On a cold February night last year, Sara, a 24-year-old straight woman, slipped on the perfect shoes for winter bar-hopping: suede boots with a chunky 2-inch heel. She and her friends—another straight woman and a few gay men—were heading out for a night of dancing at Cobalt, a gay club on the 17th Street strip. When they reached the door, a bouncer stopped Sara and refused to let her in, citing the bar’s longstanding no-high-heel policy. “There could be men at the club wearing flip-flops,” the bouncer told Sara—and her big, bad boots could endanger an exposed little piggy.
Sara was sure the bouncer was joking. He wasn’t. So Sara and her friends trudged home, where she swapped out her boots for ballet flats, and they returned to the club. Still, the policy didn’t sit well with Sara, who says she heard Cobalt’s message loud and clear: You’re not welcome here, especially if you’re calling attention to yourself with a couple extra inches of femininity strapped to your feet. “No self-respecting gay man would wear flip-flops to a club in February,” her friend confirmed.
Cobalt bouncers will no longer have to force straight faces as they articulate the “flip-flop” excuse. Or the “new wood floor” excuse. Or the “precarious stairway” excuse. Mark Rutstein, who assumed general manager duties at Cobalt in October of last year, says the days of the club’s shoe fetish are over. “I released the policy as soon as I got to Cobalt,” says Rutstein. “Discouraging people from dressing the way that they want to is not what we want to go for. We want to take the negativity of any kind of stigma as far away from the bar as we can.”
Though Rutstein says he’s removed the “NO HIGH HEELS” sign inside the club, the now-defunct policy is still published on the establishment’s Web site: “Spiked high heels are NOT permitted,” it reads, before offering a couple of exceptions: Acceptable stacked shoes have to be “the ‘wedge’ or wide style heels, not spikes.” Concessions aside, the site is far from conciliatory, adding, “Please, just leave the heels at home.”
Perhaps it should read: “Please, just leave the heels at home, ladies.” When the rule reigned, it almost exclusively impacted Cobalt’s female population. Cobalt’s men have long been known to slip on a pair of pumps for a night on the club’s dance floor, either as regular drag performers or participants in the Dupont High Heel Race. Situated at the race’s traditional end-point, Cobalt has annually ushered hundreds of well-heeled men through its doors—and up its precarious staircase—on the Tuesday before Halloween, even as it cried “safety precaution” for women every other day of the year.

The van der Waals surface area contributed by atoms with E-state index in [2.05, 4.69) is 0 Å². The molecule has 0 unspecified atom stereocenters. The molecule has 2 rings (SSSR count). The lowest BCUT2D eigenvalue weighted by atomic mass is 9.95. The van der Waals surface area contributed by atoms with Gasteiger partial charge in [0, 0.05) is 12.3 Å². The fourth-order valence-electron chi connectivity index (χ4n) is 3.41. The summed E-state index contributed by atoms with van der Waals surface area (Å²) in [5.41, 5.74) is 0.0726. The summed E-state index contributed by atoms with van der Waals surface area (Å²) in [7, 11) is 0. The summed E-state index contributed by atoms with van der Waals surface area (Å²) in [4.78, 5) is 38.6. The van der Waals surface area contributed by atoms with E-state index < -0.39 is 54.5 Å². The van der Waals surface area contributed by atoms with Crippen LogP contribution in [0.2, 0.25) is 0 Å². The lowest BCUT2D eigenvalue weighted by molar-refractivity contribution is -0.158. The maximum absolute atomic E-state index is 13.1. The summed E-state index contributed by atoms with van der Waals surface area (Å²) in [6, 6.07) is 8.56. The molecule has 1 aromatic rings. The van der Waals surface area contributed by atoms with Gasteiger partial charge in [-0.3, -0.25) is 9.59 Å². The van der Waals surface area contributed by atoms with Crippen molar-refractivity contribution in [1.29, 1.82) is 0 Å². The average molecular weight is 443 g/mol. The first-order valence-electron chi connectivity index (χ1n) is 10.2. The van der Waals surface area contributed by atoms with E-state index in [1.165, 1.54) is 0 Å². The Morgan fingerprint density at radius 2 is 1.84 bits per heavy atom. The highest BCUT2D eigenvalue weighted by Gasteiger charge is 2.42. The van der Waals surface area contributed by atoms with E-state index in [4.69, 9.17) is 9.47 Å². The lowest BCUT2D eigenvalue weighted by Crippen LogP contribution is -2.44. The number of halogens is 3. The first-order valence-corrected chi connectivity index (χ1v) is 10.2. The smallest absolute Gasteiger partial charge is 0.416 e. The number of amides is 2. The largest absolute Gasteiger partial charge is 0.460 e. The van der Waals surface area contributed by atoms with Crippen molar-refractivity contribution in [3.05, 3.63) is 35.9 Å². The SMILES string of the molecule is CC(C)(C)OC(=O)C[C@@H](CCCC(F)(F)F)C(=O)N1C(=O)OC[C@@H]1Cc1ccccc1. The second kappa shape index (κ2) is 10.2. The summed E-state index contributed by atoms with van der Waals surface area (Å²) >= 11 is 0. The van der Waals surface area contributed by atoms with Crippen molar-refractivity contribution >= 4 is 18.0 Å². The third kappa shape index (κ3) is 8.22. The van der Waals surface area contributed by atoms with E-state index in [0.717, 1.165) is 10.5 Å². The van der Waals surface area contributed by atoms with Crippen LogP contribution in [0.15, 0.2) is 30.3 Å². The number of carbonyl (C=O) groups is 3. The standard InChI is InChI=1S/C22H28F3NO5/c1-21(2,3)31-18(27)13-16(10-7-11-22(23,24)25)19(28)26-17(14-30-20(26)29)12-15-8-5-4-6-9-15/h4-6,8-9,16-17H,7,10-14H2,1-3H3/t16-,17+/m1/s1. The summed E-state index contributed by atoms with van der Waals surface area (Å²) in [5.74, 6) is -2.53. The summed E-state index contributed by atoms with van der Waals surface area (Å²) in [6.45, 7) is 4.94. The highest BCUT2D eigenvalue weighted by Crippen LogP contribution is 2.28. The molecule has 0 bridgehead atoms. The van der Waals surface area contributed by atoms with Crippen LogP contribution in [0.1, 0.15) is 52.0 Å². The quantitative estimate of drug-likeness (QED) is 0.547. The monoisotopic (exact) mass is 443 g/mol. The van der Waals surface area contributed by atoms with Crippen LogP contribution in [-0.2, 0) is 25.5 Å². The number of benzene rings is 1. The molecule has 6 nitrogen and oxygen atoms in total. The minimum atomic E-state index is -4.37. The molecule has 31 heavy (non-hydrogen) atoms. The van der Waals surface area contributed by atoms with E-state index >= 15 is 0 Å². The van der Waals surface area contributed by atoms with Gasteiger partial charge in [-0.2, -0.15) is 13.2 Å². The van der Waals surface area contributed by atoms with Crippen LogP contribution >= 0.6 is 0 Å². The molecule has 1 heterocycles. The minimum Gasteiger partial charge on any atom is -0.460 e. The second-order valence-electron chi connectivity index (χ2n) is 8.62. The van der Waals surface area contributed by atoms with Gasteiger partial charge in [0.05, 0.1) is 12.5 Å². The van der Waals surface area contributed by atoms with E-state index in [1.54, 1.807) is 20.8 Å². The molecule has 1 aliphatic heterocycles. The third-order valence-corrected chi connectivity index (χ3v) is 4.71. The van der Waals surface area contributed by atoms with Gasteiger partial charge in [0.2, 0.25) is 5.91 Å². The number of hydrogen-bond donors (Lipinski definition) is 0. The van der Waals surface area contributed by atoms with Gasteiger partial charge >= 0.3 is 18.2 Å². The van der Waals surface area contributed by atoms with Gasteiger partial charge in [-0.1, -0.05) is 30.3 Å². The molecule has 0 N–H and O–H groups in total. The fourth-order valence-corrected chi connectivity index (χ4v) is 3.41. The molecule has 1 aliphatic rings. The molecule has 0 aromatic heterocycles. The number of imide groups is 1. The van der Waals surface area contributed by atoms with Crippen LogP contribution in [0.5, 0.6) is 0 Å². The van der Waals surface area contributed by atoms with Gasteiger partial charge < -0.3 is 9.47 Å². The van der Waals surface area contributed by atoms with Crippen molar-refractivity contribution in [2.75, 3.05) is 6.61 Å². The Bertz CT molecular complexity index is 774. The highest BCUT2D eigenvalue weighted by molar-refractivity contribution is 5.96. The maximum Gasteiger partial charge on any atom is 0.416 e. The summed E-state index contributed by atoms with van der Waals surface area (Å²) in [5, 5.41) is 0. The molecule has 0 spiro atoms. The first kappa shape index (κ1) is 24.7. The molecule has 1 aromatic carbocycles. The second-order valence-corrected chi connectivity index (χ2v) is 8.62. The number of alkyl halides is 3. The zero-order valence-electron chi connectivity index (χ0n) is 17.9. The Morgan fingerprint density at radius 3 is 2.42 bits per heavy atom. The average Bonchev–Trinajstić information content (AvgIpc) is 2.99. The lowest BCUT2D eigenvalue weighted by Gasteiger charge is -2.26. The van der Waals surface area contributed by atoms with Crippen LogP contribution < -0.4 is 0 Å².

Georgetown medical student David Solomon recalls a particularly memorable set of heels he encountered in the post-race Cobalt rush. After running in the 2006 race—he dressed as a Catholic schoolgirl, his friend, a priest—Solomon hit Cobalt for some post-race boozing. He had removed his own heeled booties before entering Cobalt; the race’s winner, a Dorothy-themed drag queen who paraded her trophy around the club, hadn’t. When Dorothy stopped for a refill, Solomon indulged in a celebratory shot with the champion. He can’t recall the type of liquor, who paid, or Dorothy’s real name—all Solomon remembers is that she tottered across Cobalt’s dance floor in a pair of sparkling ruby heels.
Rutstein’s lifting of the high-heel ban came just in time to avoid committing that hypocritical snafu—a bar full of heel-strapped drag queens mounting the bar’s precarious staircase—again. “We definitely have no discrimination over whether you’re straight or gay, and my staff is well aware of that,” says Rutstein. “The fact of the matter is, Dupont Circle, at some point, may have been mostly gay. Now, there’s more diversity in the area, and my job is to welcome the whole neighborhood.” In keeping with the new, nondiscriminatory policy, Rutstein has also suspended the bar’s official ban on bachelorettes, which cited complaints about “loud and disorderly behavior” in keeping out women seeking some pre-wedding bliss.
Now that the footwear excuse has been officially jettisoned from the bouncer’s repertoire, some Cobalt patrons fear the bar’s scrutiny of straight women has simply extended above the ankles. Brittany Dillman, a 23-year-old straight woman, initially felt welcome at Cobalt when she visited the club for the first time last month with a mixed group of friends—some male, some female, some gay, some straight. Dillman and Co.—all of them flat-footed—paid the $5 cover, opened tabs, and checked their coats at the upstairs club.
But when the straight guys left the bar to smoke a cigarette, bar brass refused to let them back in—and this time, no excuse was required. When Dillman came down the stairs to see what was up, the bouncer boxed her out, too. “I have no doubt that they wanted us out because they were straight and I was female,” says Dillman, who pressed the bouncer and a manager for their reasoning, but received none. Dillman and her straight friends hung outside of Cobalt for half an hour, waiting for an employee to retrieve their coats and credit cards, before returning home for the night. “They just want it to be a gay bar, for gay men,” says Dillman.
Rutstein says it isn’t so. “That just wouldn’t happen,” he says. “Last Sunday, we had heterosexual guys and heterosexual girls making out. It’s great to see the gay community and straight community partying together—the whole idea of keeping the scenes separate is so dated. It’s just not today.” Along with the “NO HIGH HEELS” sign, Rutstein has shown his commitment to Cobalt’s new era by retiring another questionable piece of its décor: a sign that read, “THIS IS A GAY ESTABLISHMENT FOR GAY PEOPLE.”